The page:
Tuesday, January 10, 2006
FOR SOME TIME
I have been meaning to write about this, but things just kept coming up, or I forgot, or I was lazy. Whatever.
I couple months ago I was at the clinic, on one of my many trips with my clients. The line was particularly long that morning, and people were agitated. Now, I don't usually let things like that upset me, because there is nothing I can do about it anyway, so I just decided to stand back and people watch.
Here was a man shuffling impatiently, looking at his watch, then throwing stares at anyone who would make eye contact. As if they could somehow alter time, or as if his time had more meaning then everyone around him. Neither, I decided, was the case. There was an old lady, making jokes about the situation, or rather, making the SAME joke to everyone she saw that she knew. And then it happened.
One of the previously closed reception desks opened. The front half of the line all sort of looked at each other, no one willing to make the first move. It was as if it was recess, but the teacher had not dismissed them. They had to wait in line until called upon. Except for one guy behind me. He looked left, then right. No one moved. So he just walked right up to the desk. A quiet awe fell. Some people were thinking "why didn't I do that, first" and others "someone should do something." I thought, "good for him." Really. I get paid by the hour. And some grey panther, easily 80 years old, walked right up and told him "you were not next in line, sir!" and demanded he get back. He laughed and did so, and didn't seem any worse the wear for it. He had been "caught" and would probably try it again, given the chance.
Of course, he was not given the chance. With the respect now won form the crowd, this old lady became a traffic cop. She left her place in line to direct everyone who was next. At first, everyone was pleased with the efficiency. The line moved, and there was no argument. But these were adults, and it was only so long before they started feeling a little sheepish (at best). The uncomfortable postures returned, and people started acting oppressed. Hateful glares were shot at our new warden. All the while, she kept on directing.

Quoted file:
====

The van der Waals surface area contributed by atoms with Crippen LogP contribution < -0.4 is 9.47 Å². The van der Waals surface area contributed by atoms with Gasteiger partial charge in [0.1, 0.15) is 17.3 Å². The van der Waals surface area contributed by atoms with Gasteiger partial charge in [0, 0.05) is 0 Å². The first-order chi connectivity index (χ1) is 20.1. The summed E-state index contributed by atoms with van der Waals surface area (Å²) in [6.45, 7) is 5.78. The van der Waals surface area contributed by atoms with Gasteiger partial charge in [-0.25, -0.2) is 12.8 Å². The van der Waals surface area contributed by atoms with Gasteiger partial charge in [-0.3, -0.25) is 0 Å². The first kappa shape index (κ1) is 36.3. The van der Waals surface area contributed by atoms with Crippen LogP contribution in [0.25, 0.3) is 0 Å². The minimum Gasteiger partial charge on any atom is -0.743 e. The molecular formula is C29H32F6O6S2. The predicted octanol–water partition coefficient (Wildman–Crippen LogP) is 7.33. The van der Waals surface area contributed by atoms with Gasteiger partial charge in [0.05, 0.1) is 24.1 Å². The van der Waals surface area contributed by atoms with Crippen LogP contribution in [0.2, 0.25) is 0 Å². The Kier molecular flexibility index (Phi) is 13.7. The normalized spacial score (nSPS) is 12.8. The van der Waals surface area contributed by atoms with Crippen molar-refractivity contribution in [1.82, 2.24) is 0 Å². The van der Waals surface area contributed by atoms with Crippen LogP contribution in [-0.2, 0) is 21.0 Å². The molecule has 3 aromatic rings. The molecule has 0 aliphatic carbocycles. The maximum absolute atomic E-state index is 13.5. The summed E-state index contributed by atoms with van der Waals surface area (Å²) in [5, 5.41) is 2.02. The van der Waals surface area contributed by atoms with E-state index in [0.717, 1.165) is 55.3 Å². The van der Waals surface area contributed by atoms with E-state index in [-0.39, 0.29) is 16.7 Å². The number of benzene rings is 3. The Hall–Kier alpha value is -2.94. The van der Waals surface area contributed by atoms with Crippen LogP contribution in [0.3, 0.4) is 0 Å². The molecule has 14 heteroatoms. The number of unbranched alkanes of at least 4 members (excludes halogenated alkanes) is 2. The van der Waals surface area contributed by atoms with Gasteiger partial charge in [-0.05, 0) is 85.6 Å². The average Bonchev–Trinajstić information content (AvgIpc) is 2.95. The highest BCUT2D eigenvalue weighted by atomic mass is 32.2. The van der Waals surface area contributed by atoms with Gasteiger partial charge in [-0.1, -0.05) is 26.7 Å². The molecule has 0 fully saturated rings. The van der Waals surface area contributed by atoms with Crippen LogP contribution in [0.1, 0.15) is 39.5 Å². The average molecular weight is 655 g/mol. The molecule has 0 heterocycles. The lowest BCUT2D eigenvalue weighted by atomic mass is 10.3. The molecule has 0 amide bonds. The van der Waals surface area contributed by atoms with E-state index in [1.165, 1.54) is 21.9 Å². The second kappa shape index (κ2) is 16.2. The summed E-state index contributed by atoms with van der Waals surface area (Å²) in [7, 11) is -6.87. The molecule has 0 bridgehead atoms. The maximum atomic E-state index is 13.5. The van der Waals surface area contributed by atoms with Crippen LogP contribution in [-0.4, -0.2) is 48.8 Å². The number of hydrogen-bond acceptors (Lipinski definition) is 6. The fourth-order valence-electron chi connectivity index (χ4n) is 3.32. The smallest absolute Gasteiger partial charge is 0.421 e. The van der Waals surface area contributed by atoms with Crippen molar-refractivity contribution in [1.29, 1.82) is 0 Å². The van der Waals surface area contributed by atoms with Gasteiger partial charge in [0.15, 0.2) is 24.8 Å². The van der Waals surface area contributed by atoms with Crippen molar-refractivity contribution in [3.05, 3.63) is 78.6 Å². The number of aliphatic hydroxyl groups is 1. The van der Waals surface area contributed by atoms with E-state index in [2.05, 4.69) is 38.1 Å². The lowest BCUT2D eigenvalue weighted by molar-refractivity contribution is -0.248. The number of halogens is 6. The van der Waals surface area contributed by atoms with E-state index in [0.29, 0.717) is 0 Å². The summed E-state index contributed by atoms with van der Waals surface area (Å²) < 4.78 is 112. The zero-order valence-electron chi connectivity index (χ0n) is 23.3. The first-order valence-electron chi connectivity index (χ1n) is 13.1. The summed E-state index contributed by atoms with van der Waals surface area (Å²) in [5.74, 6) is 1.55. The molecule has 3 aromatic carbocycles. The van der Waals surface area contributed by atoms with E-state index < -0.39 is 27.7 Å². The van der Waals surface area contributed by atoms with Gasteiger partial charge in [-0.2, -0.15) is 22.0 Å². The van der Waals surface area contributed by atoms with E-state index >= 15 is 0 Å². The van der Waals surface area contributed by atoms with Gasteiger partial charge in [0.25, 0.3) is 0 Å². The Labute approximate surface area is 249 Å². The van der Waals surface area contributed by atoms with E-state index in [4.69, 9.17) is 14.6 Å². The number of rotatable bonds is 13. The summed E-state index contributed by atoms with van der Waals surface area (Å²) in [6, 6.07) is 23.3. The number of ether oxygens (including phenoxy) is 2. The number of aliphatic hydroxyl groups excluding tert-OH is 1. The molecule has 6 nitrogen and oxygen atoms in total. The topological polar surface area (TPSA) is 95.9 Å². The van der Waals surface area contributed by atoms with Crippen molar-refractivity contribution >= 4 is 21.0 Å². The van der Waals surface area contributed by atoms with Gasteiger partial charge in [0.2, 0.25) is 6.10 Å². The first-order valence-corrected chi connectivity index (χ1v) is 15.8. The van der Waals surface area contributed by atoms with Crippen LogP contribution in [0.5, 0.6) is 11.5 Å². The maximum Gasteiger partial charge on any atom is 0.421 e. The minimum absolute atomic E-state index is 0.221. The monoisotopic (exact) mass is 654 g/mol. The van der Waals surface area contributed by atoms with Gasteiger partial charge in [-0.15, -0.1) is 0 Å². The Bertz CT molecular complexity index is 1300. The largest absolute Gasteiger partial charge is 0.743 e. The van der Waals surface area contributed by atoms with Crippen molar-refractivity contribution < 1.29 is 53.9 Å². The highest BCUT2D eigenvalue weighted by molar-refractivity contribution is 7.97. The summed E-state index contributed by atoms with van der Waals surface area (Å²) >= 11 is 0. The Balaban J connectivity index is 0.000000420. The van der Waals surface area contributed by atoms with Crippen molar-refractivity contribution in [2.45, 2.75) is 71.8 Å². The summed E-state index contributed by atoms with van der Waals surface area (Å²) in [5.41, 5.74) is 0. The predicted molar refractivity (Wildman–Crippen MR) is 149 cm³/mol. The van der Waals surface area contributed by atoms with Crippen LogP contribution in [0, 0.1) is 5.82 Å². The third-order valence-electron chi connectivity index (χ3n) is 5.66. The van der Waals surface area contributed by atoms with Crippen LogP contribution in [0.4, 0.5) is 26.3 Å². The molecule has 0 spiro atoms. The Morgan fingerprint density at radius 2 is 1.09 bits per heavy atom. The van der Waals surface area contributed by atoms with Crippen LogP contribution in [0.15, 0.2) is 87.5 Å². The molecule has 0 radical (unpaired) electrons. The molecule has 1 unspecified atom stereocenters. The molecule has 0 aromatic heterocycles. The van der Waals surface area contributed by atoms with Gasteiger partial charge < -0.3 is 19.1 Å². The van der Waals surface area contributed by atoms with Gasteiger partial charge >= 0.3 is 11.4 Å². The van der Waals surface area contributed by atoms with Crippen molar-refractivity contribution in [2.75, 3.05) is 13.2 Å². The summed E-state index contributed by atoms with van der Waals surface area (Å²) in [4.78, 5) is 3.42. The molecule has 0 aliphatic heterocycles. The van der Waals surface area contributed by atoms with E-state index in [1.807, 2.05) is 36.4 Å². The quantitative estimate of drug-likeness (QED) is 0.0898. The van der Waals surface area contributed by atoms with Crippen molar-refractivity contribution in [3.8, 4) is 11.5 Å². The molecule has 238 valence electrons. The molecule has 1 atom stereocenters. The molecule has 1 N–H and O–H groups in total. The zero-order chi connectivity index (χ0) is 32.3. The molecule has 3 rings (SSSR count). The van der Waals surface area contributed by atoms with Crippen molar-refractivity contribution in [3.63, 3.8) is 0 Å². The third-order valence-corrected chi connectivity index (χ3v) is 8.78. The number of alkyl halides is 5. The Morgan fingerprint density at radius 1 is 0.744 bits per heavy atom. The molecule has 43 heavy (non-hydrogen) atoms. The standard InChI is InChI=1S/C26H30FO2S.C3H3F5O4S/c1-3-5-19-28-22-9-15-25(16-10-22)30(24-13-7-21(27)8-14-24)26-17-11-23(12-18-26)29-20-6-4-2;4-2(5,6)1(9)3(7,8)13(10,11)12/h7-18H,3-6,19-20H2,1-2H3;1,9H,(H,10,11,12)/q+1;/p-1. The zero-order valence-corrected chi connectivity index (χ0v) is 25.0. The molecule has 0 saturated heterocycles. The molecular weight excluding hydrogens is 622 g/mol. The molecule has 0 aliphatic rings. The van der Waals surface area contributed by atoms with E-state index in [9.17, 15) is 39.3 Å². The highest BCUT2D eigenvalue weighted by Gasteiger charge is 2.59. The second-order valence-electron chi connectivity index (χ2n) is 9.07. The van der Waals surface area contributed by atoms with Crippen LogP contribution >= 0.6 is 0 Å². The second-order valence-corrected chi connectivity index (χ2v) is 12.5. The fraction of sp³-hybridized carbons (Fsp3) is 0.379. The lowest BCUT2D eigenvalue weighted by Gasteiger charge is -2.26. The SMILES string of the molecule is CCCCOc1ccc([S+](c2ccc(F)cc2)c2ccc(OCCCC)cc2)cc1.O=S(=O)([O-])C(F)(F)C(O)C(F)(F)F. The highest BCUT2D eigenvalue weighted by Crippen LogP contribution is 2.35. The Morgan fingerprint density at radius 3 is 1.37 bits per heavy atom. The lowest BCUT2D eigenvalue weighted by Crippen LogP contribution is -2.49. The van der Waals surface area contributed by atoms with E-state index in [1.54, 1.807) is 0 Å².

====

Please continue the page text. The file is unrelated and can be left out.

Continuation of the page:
When it got to my turn, I decided to run my own little social experiment. She ushered me to the front, and I told her she had been waiting long enough, and deserved to go ahead of me. She protested, but I would not let up. Chivalry may be dead, but its posturing cousin was alive and well. She was trapped in her own vice. Reluctantly, she gave up her authority.
For a moment I stood in the spot where we had talked, not really sure of how to feel about myself. The others must have thought I was taking over, because both desks were open, and no one moved. I went back into my place in line (really, a few places back, I was not done) and someone ACTUALLY asked who was next. I said "we are all adults, I don't think we need anyone telling us when to go." Several people laughed, and the line started moving. Still, others thought the old system was working, perhaps, or didn't like me pointing it out so brash, more likely, because they favored me with none to pleasant glances.
The line, though, moved easily, and soon I was through it. I would say it was just as flowing as when it was directed, but I was not there long enough to see it dissolve. Still, something about that stuck with me. So much so, I had to write it down.